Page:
Nathalie Emmanuel is clarifying where she draws the line about nudity on screen.
Emmanuel, who played Missandei for seven seasons on HBO’s “Game of Thrones,” said that while she agreed to “certain nude scenes or nudity” for the show, there was a false assumption that she was comfortable doing nude scenes for future projects.
“And the perception of that from other projects, when the role required nudity, that I was just open to do anything because I did it on that one show,” Emmanuel said during a May 25 episode of the “Make It Reign with Josh Smith” podcast. “But what people didn’t realize was I agreed to certain terms and specific things for that one particular project.”
“I’ve definitely had people challenge me and be like, ‘But this part requires that,’ and I said, ‘Well, that’s fine if you require that in the part. I don’t feel comfortable doing that level of nudity. I will do this amount, you know, I can do this, what I think is necessary for the part,'” Emmanuel explained.
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Nathalie Emmanuel played Missandei, Daenerys' (Emilia Clarke) loyal adviser, on "Game of Thrones." (Photo: HBO)
Though “nine times out of 10” people were willing to compromise, Emmanuel said she declines a role when it requires full nudity.
“I would be like, ‘well, thank you very much, I appreciate your interest but that’s just not what I feel is necessary for this part and it’s a difference of opinion and creative differences and that’s fine,'” she said.
Emmanuel said the experience of standing up for herself taught her a life-long lesson about self-assurance and pride.
“Nobody can have a go at you for just expressing your opinion as long as you are respectful,” she said. “That was one of the earliest lessons of challenging people of power or systems of power.”
Emilia Clarke, Salma Hayek opened up about their experiences, too
Emmanuel isn’t the only actress to open up about the pressures of appearing nude on camera.
In November 2019, fellow “Thrones” co-star Emilia Clarke discussed feeling pressured into a “(expletive) ton of nudity” during the show’s first season on an episode of the “Armchair Expert with Dax Shepard” podcast.
"Game of Thrones" (HBO) with Emilia Clarke (Photo: Helen Sloan, AP)
“I’m a lot more savvy now with that I’m comfortable with, and what I am okay with doing,” Clarke said, adding that she’s had “fights on set before where I’m like, ‘No the sheet stays up.'”
In February, Salma Hayek recalled sobbing while shooting the love scene in her breakout film, “Desperado.”
“When we were going to start shooting, I started to sob,” Hayek said on Shepard’s “Armchair Expert” podcast, adding she kept saying, “I don’t know that I can do it. I’m afraid.”
One month earlier, Keira Knightley revealed that she was also uninterested in filming nude scenes unless they were to be directed by a female filmmaker.
“If (the movie) was about motherhood and literally about how extraordinary that body is … then yeah, I would totally be up for exploring that with a woman who would understand that,” Knightley said during an interview for the Chanel Connects podcast. “But I feel very uncomfortable now trying to portray the male gaze.”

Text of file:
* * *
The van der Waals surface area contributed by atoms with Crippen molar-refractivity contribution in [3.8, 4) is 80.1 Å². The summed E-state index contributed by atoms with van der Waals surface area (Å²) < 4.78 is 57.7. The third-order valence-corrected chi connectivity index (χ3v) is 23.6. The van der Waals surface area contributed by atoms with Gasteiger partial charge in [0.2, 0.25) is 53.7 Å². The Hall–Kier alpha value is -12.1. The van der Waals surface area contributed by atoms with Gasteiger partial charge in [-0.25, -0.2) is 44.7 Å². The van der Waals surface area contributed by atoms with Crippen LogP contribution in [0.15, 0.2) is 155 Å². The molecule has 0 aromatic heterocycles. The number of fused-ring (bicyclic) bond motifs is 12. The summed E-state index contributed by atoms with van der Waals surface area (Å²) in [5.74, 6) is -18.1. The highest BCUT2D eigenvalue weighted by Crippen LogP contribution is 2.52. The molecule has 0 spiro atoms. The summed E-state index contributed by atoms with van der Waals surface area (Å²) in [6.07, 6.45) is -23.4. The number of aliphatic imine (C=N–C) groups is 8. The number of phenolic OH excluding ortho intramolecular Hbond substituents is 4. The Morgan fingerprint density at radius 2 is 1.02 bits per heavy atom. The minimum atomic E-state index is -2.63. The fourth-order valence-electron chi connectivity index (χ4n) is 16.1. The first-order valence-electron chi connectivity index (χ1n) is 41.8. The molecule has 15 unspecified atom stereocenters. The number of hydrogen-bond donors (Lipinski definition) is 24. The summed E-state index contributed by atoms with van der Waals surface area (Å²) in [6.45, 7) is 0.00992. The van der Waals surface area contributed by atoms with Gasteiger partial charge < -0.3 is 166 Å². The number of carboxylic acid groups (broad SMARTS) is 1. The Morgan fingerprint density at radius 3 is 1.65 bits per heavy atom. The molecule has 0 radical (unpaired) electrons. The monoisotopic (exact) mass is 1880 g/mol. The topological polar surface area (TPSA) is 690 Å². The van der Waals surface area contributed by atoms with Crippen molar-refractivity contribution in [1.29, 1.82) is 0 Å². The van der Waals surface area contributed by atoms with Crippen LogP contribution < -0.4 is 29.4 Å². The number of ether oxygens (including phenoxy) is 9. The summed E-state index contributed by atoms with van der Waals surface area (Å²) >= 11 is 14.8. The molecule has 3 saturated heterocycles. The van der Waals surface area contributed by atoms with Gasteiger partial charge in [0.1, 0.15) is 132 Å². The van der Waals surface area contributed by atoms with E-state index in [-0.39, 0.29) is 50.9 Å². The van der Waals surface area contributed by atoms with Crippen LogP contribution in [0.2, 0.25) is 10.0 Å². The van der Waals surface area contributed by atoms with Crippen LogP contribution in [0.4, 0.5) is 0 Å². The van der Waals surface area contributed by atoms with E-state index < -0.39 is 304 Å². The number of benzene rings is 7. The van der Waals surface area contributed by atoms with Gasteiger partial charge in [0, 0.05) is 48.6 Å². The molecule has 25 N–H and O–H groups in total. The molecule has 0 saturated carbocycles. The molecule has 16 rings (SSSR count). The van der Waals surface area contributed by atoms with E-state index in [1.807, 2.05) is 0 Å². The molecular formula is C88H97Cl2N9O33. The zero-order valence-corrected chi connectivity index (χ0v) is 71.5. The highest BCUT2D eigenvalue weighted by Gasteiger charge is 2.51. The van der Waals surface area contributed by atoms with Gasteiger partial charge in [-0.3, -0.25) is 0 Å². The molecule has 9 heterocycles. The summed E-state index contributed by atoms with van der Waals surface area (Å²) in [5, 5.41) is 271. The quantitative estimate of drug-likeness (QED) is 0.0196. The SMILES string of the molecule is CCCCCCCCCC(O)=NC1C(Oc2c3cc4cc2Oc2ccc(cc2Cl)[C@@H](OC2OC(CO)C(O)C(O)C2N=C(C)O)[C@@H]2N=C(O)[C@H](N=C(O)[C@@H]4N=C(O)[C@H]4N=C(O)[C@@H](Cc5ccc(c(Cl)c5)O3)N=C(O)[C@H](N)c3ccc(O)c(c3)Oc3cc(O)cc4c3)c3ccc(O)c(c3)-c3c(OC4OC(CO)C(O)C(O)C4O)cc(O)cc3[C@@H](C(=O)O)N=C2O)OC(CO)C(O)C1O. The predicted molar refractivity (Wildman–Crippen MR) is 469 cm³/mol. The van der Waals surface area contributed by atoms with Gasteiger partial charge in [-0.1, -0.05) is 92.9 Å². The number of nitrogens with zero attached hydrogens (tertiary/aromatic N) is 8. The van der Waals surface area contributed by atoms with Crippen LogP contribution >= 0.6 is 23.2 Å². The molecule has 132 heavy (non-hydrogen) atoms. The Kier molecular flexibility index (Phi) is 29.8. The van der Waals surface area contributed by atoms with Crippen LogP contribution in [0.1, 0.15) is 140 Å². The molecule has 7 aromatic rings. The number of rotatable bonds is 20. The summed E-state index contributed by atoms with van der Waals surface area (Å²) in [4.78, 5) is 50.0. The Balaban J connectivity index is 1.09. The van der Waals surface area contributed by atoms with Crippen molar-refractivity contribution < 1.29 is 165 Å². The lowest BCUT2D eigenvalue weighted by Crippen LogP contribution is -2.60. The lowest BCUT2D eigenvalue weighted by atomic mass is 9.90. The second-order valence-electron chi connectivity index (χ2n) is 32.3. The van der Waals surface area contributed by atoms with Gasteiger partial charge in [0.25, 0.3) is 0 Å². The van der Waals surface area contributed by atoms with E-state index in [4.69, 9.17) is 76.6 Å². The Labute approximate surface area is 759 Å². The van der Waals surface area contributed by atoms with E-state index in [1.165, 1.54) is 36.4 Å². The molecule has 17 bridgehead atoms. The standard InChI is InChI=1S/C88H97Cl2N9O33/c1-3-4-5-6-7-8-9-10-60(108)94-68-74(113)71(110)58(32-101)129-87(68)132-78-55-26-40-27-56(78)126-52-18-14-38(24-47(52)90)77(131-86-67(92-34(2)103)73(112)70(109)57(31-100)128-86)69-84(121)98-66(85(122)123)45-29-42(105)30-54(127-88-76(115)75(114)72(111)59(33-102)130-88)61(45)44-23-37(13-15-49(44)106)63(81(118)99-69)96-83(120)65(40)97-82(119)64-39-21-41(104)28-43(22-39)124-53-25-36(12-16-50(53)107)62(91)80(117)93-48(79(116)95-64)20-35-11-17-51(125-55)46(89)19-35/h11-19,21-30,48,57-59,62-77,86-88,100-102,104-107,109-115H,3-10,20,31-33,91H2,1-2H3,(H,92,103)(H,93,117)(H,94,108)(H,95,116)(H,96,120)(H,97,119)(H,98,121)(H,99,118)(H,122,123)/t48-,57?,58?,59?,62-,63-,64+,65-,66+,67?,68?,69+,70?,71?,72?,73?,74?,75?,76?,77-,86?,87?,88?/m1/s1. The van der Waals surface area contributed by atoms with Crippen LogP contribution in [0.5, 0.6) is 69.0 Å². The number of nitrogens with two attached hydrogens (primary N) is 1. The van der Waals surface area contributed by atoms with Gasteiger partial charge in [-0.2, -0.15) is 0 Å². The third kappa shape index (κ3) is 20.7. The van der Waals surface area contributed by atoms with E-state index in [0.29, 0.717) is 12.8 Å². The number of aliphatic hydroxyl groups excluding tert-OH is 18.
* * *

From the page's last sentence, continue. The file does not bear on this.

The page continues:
In March 2019, Amanda Seyfried told Fox News that she has “no time for unnecessary nudity or sex” in acting roles. “Because as you get older you realize it’s not easy. It can be funky and uncomfortable,” she said at the time.
Intimacy coordinators rise in Hollywood
In the wake of the #MeToo movement, more Hollywood productions have called in intimacy coordinators on sets to support actors during scenes that require nudity.
“I just cannot believe that they are a relatively new job,” “Normal People” actress Daisy Edgar-Jones told USA TODAY in May 2020. “I can’t believe that scenes like that were ever filmed without one, because you know, it’s just really important that the kind of environment is very safe when you’re filming those scenes, because it is quite a vulnerable place to put yourself.”
Connell (Paul Mescal) and Marianne’s (Daisy Edgar-Jones) in "Normal People." (Photo: Element Pictures / Enda Bowe, Hulu)
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On Sunday, Michaela Coel who co-wrote “I May Destroy You,” which follows themes of sexual abuse and consent, dedicated her acceptance speech at the 2021 BAFTA Television Awards to her intimacy coordinator, Ita O’Brien.
“Thank you for your existence in our industry, for making the space safe, for creating physical, emotional and professional boundaries so that we can make work about exploitation, loss of respect, about abuse of power without being exploited or abused in the process,” Coel said.
Amanda Seyfried: says motherhood made her rethink taking roles with ‘nudity or sex’
Natalie Portman: Being sexualized as ‘Lolita figure’ as a young actress ‘made me afraid’
Contributing: Charles Trepany, Rasha Ali, Andrea Mandell
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